National Park Service Warns of Serious Potential Flooding at Kenai Fjords National Park

by Sean Griffin
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The National Park Service issued a flood warning for Kenai Fjords National Park in Alaska amid flooding at national parks across the country.

The service reports that flood conditions are expected in the lagoon at the “terminus of Bear Glacier.” Apparently, a local flight company spotted an ice-damned lake near Bear Glacier draining on September 6. Moreover, a local kayaking company let officials know that lagoon levels are rising. In addition to this rising water, several inches of rain should shower the area in the next few days which will exacerbate the problem.

“Flooding in the lagoon at Bear Glacier’s terminus is expected for the next few days,” the National Park Service said in a press release. “Draining of the ice-dammed lake can create hazardous boating conditions in the lagoon that might include: an increase in iceberg calving at the terminus of Bear Glacier, standing waves and strong currents, or the redistribution of sediment and debris in channels like the one that exists at the outlet of the lagoon.”

The statement went on to warn boaters of the dangers of falling ice chunks. They write that: “These ice chunks can be difficult to see and could cause significant damage and/or injury to boaters.” The statement goes on to ask boaters to be extra cautious because of the ice.

The service ends its statement by saying that conditions are always subject to change. They add that they can be contacted at 907-422-0500 to be updated about conditions or to provide any information.

Massive Flooding at Kenai Fjords National Park and Dozens of National Parks Across the Country

On August 20th, a group of hikers took shelter in a cave at Canyonlands National Park after being stranded because of flash flooding.

Matt Castelli and his friends, a group of seasoned hikers, started their rafting trip down Green River. However, a few hours into the trip, the group realized they would need to make adjustments.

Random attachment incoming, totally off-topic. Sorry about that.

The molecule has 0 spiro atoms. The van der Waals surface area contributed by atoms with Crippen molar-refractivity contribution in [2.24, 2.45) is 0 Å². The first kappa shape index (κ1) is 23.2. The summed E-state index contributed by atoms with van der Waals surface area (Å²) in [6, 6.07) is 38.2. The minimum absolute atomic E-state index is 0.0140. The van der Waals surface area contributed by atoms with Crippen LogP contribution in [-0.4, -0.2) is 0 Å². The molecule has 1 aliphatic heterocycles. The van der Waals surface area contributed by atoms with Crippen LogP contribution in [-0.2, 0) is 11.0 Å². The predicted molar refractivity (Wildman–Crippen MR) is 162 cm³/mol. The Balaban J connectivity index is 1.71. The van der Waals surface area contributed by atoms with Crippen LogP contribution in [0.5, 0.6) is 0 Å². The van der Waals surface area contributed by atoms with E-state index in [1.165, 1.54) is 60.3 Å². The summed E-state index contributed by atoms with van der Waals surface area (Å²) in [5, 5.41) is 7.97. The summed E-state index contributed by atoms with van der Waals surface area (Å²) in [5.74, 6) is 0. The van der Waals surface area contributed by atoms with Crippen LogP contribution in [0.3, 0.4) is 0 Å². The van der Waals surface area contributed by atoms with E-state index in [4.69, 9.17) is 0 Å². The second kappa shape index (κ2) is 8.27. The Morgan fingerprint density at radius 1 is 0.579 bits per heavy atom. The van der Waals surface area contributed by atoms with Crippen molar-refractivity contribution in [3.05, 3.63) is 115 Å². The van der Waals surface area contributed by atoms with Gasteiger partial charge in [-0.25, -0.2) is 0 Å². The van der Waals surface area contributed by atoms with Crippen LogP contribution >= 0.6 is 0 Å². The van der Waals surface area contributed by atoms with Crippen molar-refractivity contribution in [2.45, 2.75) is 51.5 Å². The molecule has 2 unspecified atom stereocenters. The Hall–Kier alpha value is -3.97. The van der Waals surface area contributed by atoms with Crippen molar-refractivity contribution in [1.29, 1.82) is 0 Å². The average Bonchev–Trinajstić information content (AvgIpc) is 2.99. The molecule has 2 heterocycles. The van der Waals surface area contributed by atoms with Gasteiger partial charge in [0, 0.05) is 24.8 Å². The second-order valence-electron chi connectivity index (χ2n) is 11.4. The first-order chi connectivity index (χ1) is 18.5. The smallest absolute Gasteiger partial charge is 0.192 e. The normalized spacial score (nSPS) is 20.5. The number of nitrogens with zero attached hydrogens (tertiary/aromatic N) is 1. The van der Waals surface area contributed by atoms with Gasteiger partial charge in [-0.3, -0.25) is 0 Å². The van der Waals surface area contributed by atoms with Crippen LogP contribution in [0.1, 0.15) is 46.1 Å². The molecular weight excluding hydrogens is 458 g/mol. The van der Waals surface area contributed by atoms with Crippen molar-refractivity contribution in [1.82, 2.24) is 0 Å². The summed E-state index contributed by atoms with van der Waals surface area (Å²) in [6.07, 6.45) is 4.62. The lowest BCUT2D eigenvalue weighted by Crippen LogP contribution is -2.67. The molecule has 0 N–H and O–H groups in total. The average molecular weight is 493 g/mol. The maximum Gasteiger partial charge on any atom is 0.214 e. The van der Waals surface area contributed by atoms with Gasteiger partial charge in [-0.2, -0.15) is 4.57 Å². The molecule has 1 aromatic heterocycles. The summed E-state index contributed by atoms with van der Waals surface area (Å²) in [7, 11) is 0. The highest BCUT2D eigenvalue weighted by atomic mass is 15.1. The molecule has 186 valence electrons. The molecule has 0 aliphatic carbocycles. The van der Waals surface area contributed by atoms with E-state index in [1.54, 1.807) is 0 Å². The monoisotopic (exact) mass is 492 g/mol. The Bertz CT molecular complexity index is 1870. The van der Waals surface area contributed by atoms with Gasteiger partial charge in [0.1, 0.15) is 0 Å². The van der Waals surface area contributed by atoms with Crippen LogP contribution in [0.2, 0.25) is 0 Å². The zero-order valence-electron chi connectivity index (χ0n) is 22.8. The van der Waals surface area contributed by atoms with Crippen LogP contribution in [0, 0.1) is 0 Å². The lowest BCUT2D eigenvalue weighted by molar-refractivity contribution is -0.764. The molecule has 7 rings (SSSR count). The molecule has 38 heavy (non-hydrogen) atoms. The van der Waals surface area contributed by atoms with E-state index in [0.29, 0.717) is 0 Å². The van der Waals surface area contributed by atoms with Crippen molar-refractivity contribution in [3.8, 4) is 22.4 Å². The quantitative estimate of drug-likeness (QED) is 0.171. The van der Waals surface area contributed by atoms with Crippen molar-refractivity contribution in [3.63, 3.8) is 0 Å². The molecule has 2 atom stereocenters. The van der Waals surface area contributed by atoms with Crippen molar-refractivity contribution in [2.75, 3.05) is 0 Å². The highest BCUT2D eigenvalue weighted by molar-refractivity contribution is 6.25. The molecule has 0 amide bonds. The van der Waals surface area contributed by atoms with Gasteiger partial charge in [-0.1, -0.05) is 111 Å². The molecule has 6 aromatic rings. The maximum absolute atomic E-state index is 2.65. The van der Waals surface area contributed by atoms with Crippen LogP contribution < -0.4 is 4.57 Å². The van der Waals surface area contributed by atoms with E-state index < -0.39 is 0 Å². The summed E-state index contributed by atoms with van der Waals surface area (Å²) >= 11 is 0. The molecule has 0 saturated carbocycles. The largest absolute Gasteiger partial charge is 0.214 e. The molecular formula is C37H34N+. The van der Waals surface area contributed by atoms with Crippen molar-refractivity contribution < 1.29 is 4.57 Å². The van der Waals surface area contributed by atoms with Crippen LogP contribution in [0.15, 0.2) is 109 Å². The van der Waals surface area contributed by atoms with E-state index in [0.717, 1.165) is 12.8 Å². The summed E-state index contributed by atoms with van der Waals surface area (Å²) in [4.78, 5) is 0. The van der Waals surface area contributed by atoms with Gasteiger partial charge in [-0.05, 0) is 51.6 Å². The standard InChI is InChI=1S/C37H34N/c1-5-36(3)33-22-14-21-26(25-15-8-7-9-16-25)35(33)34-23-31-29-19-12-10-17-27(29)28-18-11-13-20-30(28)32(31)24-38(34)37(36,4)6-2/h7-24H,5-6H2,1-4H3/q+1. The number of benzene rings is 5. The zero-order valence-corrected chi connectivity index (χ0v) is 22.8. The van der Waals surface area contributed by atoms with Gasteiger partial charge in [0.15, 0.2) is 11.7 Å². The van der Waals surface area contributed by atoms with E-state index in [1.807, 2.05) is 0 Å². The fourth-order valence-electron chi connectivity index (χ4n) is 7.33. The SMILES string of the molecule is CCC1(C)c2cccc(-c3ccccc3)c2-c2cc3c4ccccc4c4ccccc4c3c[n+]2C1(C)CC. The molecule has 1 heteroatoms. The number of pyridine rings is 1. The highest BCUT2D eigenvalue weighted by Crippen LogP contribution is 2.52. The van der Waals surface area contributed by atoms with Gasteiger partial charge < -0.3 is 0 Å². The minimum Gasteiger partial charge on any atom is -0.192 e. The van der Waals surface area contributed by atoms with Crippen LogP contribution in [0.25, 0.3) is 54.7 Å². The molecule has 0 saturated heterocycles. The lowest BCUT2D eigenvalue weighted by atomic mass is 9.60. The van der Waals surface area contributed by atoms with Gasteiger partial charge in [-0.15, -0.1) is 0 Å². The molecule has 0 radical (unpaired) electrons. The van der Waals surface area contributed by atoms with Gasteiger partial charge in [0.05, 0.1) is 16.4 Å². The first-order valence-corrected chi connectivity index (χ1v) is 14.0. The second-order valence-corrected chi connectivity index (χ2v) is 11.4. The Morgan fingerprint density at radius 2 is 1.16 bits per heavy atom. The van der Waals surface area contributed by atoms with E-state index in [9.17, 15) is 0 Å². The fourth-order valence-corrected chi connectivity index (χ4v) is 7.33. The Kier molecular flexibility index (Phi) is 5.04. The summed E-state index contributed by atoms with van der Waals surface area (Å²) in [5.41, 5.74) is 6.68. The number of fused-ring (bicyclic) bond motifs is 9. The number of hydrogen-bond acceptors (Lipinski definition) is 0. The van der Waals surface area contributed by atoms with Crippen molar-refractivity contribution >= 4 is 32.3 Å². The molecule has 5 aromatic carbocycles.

Castelli said: “We saw dark clouds and then lightning off in the distance. We kept checking in with each other then made the (decision) to get out about a mile down. We hurried into an alcove that was a hundred feet above the river.”

He said about two minutes after they were all in the cave, the real flooding started.

“It was sheets of rain that would block out your vision, you know, looking more than a few hundred yards away,” Castelli said.

The group huddled up for over two hours waiting for the storm to pass. They said the scenery quickly changed when they emerged.

“The prettier waterfalls quickly turned brown and choked with mud,” Castelli said. “We started seeing waterfalls in places we didn’t even know there could be waterfalls.”

Group members say they remain grateful they were prepared for the incident. However, they maintain they will be even more prepared before their next excursion.

“We did get a weather forecast on Saturday but I think going forward we will get one in the morning and one at noon,” Castelli said.

Fortunately, the group safely camped overnight. They hiked out of the area on Sunday. However, whether Kenai Fjords National Park or Canyonlands National Park, parks across the country currently suffer from these awful floods.

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